Last night, two years after your death, Mom,
I dreamed you lived in a tiny apartment in Chicago
beneath some factory that churned out silverware,
and the whole time I visited, we could hear
the clanging of knives and forks being born upstairs.
You had me check out a leak in your bedroom
and indeed there was a little trickle
dripping down, probably ruining the drywall—
so, I said you’d better get a handyman right over
before the mold set in. In this dream, mom, you’d
never fallen to dementia. You still walked with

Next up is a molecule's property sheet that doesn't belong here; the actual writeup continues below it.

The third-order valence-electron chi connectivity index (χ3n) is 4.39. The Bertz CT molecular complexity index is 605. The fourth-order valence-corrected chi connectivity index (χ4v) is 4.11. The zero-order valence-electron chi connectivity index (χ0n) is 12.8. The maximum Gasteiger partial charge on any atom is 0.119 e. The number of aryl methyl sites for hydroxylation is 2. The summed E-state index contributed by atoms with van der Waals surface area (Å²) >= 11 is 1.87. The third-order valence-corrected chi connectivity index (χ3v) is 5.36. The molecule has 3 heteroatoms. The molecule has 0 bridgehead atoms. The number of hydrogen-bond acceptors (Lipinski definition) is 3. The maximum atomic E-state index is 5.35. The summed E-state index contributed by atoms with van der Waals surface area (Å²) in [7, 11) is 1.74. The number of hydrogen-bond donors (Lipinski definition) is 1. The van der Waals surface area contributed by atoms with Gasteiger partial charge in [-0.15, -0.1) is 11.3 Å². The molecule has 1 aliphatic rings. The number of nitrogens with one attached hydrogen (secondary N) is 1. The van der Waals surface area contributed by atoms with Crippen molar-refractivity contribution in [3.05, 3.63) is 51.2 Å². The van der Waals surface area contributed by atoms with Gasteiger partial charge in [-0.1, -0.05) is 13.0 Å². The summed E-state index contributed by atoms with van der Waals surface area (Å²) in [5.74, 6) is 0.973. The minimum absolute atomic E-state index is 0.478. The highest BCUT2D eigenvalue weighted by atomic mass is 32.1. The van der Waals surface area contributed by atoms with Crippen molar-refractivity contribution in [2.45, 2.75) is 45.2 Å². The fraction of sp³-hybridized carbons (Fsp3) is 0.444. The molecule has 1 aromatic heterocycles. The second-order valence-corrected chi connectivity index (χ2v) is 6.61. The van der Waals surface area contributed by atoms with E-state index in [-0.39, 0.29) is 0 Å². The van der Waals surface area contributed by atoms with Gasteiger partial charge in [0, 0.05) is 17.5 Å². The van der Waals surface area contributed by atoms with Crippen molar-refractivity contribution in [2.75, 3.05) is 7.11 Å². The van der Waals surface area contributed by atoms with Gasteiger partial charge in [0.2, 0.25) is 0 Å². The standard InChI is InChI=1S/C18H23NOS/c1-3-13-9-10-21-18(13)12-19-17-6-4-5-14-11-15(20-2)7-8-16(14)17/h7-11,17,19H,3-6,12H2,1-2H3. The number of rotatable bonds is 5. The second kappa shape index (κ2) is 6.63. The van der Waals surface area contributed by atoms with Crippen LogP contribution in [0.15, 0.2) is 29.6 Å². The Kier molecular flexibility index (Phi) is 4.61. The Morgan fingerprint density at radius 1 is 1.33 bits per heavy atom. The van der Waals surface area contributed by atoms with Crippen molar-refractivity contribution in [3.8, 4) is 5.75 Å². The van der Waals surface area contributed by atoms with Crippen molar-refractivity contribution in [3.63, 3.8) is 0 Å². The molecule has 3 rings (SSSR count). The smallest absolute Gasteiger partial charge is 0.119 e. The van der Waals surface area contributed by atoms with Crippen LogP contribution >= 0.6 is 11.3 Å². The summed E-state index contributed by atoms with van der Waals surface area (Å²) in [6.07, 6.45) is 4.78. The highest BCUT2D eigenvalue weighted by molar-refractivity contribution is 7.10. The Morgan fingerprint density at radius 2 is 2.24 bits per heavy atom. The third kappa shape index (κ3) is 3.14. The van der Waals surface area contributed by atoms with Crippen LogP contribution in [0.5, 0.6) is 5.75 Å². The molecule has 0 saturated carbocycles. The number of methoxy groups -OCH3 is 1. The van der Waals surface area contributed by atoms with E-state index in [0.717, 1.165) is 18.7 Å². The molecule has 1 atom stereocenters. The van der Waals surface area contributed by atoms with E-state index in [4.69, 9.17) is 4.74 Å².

a steady gait and when you spoke, every single
word made sense. When I awoke
the factory had vanished, so I made coffee
and whispered to myself the way we do
when dreams end too soon and the morning
burns outside the kitchen window, sets
this latest world on fire.
Jesse Millner’s poems have appeared most recently in Gravel, Wraparound South and The Florida Review. He teaches writing courses at Florida Gulf Coast University in Fort Myers.